Some reaction has rolled in to Olga Khazan’s Atlantic essay on why journalists don’t need to learn code.
… Last night, Columbia Journalism School professor Mark Hansen offered a rebuttal during an event on the 15th floor of The New York Times building.
“Data deepens your stories,” he said, quoting Jeff Larsen, the data editor of ProPublica. “It’s an incredible resource and being able to interview data makes you a better journalist.”
Don’t get me wrong, however, I don’t want to overly fetishize the task of coding, but in part, knowing to code makes you better able to think about and work with digital technology. Being able to code is, well, code for having a better facility with technology. And that, that my friends, is ultimately about being an effective citizen in our data driven, code-ridden, algorithm rhythm world.
My answer to the Atlantic writer’s question of course is very different. I think all journalists need to code because an effective democracy depends on all citizens being able to understand and think about technology. This is not done from the sidelines. You have to get your hands dirty. You have to write some code.
According to the article, Hansen is the director of the David and Helen Gurley Brown Institute for Media Innovation. Columbia is on the verge of offering a dual degree in journalism and computer science.
Out on the west coast, Robert Hernandez of the University of Southern California’s Annenberg School of Communications and Journalism, had his rebuttal published by the Nieman Journalism Lab:
I’ve written pieces about the power of code not being just for developers and how students shouldn’t wait for j-schools to come up with a perfect curriculum. But this piece is strictly in response to Olga Khazan’s article in The Atlantic about how journalists don’t need or benefit from learning “code.” (Full disclosure: Olga is an alum of USC Annenberg and I was her professor during her time in our graduate program. In fact, we both started at Annenberg at the same time.)
can’t tell you how many times I’ve heard students complain about how useless learning that other craft is when they know they want to be a magazine writer or an on-air reporter. If they had their way, they wouldn’t take those required classes and would avoid learning those skills.
I also can’t tell you how many times students have gotten internships and jobs because they have learned those skills and how grateful they become — typically a year or two after graduating. Many of them won’t use all those crafts at their job, but the ability to do engaging stories on different platforms helped them standout from the growing pile of resumes.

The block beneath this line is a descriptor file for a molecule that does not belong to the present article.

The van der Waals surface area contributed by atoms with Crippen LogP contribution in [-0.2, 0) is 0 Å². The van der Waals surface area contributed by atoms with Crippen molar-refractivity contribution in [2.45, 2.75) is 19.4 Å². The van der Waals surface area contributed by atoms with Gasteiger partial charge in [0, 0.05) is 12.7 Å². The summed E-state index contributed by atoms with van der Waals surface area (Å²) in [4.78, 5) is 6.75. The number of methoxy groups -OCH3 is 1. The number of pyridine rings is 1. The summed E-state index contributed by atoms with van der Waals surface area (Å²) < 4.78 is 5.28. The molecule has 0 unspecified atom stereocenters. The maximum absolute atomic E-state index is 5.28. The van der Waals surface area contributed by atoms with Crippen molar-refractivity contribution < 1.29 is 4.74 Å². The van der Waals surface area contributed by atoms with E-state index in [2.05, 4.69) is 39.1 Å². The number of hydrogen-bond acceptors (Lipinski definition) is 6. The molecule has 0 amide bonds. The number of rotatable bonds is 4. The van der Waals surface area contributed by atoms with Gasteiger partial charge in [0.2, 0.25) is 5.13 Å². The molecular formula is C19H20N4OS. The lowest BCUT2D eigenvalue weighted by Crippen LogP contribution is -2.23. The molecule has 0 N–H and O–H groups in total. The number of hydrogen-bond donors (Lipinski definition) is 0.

This also applies to the discussion on digital and how much “coding” is too much or just enough. Let’s take a moment to define some terms:
Digital literacy: The basics of how the web and computers work. The basics in how computers are networked, especially for the Internet. In learning this, you get exposed to HTML and how to FTP into a server AND publish a web page. Every student, journalism major or otherwise, needs to know this. It’s a given, not an option. It’s 2013: Why are we even debating this?
And, for fun, see the flow chart in Should journalists learn to code?, published at Pandodaily.
Mathew Ingram of GigaOm tossed in his two bits worth on Oct. 25:
Science-fiction writer Robert Heinlein argued that specialization is for insects, and his point is a good one when it comes to journalism. The days are numbered (if not over) when a journalist could just write without having even a passing knowledge of other parts of the media process, from the way a content-management system works to how ads are sold. Look at some of the Knight-Mozilla OpenNews fellows — those are the kinds of journalists who will own the future.
Obviously there are other skills that are also necessary for journalists, like learning how to read a balance sheet, or learning some statistics so you can read survey results properly, or understanding the way the stock market functions. For some, it might be learning a bit about hardware and operating systems, or maybe electrical propulsion, or how to construct a logical argument. …
More than that, it means having an appreciation for how technology affects the way media and content are being produced, consumed and distributed — and if you don’t understand or appreciate that, or you think it’s someone else’s job to do so, then you are truly screwed. I don’t know whether David Cohn or Anthony De Rosa at Circa understand all of the intricacies of how their mobile app works, but I can guarantee that they know more about it than I do, and that knowledge is pretty crucial to appreciating how readers’ habits are changing.
Using data in interesting ways is also becoming more a part of what journalists do, as the amount of information increases exponentially and our ability to process remains unchanged. That’s why it’s important to have journalists like Jonathan Stray at Associated Press or EveryBlock founder Adrian Holovaty — who more or less helped invent the data-journalism field in 2006, with efforts like the Chicago crime map and essays about how data changes journalism (be sure to read his response to “Is data journalism?”).
So does every journalist need to become a programmer? No, just as every programmer doesn’t need to learn the intricacies of journalism in order to be effective. But it would probably help a lot. If you prefer to remain ignorant of the entire field of programming or data, and want to rely on someone else to handle all the technical details — as you rely on someone else to take photos or design a page or sell ads — then good luck with that. Enjoy your retirement.